Regular readers will know how often I've spoken of current economic news and events, so I won't bother repeating it all here. Suffice it to say that right now there are three reports that very seriously concern me. Any one of the factors they describe, or more than one of them working together, has the potential to knock over our fiscal and economic house of cards.
First, the top court in Germany is currently hearing arguments on whether or not that country's participation in and support for the European Monetary Union's fiscal bailout/rescue policies is legal in terms of Germany's constitution. If it rules in the negative, Germany will be forced to halt its funding of those programs, which will instantly bring them to a grinding halt. That, in turn, may cause the collapse of the Eurozone, already mired in other economic woes. This case is of absolutely critical importance not only to Europe, but also to the rest of the world - because if the Eurozone collapses, the financial and economic damage will ripple outwards around the globe.
Second, I've already spoken about the dangers confronting Japan's economy. Kyle Bass describes the current situation there as 'adding a Ponzi scheme to a Ponzi scheme', and warns that 'They already spend 50% of tax revenue on debt service. If [interest] rates [on Japanese bonds] go up, it's game over.' Phoenix Capital goes even further, asking 'Will Japan trigger a global financial meltdown?'
This is what it looks like when a Central Bank begins to lose control. And what’s happening in Japan today will be coming to the US in the not so distant future.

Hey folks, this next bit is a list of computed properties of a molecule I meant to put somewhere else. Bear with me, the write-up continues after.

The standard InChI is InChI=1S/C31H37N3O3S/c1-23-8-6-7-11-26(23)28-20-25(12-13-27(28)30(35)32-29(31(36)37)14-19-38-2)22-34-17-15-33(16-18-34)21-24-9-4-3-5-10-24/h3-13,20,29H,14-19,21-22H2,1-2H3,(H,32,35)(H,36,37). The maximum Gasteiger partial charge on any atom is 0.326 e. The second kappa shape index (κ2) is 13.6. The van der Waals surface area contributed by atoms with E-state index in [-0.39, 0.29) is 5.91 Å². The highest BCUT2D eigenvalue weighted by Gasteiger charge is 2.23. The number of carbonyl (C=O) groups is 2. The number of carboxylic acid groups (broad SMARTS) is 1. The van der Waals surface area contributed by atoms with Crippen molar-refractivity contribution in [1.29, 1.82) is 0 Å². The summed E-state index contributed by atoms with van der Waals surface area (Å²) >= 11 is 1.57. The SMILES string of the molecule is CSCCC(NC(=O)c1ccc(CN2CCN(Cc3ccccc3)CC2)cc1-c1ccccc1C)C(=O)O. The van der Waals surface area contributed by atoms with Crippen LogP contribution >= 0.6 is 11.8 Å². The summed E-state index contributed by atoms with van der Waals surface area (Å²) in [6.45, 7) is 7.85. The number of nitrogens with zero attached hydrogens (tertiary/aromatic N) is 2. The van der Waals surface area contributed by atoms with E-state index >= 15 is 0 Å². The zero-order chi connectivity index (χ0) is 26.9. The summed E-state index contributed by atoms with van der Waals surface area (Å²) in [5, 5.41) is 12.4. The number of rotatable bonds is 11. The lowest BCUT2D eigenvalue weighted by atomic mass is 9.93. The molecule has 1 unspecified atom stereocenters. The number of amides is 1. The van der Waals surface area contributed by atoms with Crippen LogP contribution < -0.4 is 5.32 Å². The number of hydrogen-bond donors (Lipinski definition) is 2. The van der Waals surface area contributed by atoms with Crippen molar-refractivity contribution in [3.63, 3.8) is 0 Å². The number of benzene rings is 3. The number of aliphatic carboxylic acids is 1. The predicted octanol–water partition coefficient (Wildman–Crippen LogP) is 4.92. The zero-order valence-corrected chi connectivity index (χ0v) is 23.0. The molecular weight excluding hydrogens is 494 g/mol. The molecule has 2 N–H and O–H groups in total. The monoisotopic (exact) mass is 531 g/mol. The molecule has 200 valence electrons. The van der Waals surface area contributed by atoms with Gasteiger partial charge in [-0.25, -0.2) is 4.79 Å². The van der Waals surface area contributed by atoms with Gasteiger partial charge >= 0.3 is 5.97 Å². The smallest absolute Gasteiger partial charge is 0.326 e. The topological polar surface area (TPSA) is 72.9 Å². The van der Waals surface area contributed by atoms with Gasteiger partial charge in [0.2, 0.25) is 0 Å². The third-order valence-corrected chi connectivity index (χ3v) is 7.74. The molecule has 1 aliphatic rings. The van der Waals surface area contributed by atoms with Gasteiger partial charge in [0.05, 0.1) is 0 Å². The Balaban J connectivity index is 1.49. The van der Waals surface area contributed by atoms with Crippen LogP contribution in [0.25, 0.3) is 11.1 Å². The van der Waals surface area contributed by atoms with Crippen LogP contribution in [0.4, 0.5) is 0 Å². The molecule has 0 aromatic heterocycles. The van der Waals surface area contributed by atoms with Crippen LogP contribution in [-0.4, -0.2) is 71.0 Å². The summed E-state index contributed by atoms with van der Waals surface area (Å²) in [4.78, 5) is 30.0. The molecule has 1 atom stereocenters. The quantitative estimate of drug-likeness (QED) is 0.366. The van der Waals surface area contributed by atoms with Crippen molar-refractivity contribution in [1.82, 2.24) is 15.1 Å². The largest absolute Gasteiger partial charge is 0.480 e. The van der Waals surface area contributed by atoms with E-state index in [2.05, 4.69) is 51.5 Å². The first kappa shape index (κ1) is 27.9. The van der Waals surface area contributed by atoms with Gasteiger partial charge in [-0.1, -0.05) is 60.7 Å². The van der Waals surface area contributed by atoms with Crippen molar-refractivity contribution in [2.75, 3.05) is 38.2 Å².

If you think the Fed is not terrified of this, think again. The Fed has pumped over $1 trillion into foreign banks, hoping to stop the mess from getting to the US. As Japan is showing us, the Fed will fail.
Investors, take note… the financial system is sending us major warnings…
If you are not already preparing for a potential market collapse, now is the time to be doing so.
There's more at the link. I think Phoenix Capital is right to be worried, as a fiscal collapse in Japan would have a similar effect on the world economy to a collapse of the Eurozone.
Finally, Karl Denninger provides what he calls 'A SEVERE Storm Warning' about the US economy.
Note that the absolute level of debt to GDP ... refuses to go under 350%; it has now started rising again but is entirely coming from two sectors -- business credit and the Federal Government.
The problem with this paradigm is that we're doing the same thing that led to the 2008 blowup -- we've learned exactly nothing. In real terms our GDP is in fact contracting by about $500 billion a quarter, after adjusting for debt expansion -- that's $2 trillion a year, more or less.
This is real purchasing power out of your pocket.
. . .
This is all bad. The imminent danger signals, however, are found here:
The gap between corporate equity prices and tangible assets is greater now than it was in 2007 -- materially so. Equity values are higher and tangible assets are lower.
This is not (yet) to the level of 1999/2000, but it's getting there and we didn't have to go that far last time to get a nasty blow-up. All it takes is something going wrong -- like, for instance, in Japan or Europe.
Again, more at the link - and, as indicated above, the chances of something going wrong in either Japan and/or Europe, right now, are pretty darn high.
Folks, I've been predicting serious economic meltdown for some time now, as have many other authorities. Read the signs of the times for yourselves, and make up your own minds. Right now, I believe we're balancing precariously atop an economic house of cards. One tap on any of the cards, and . . .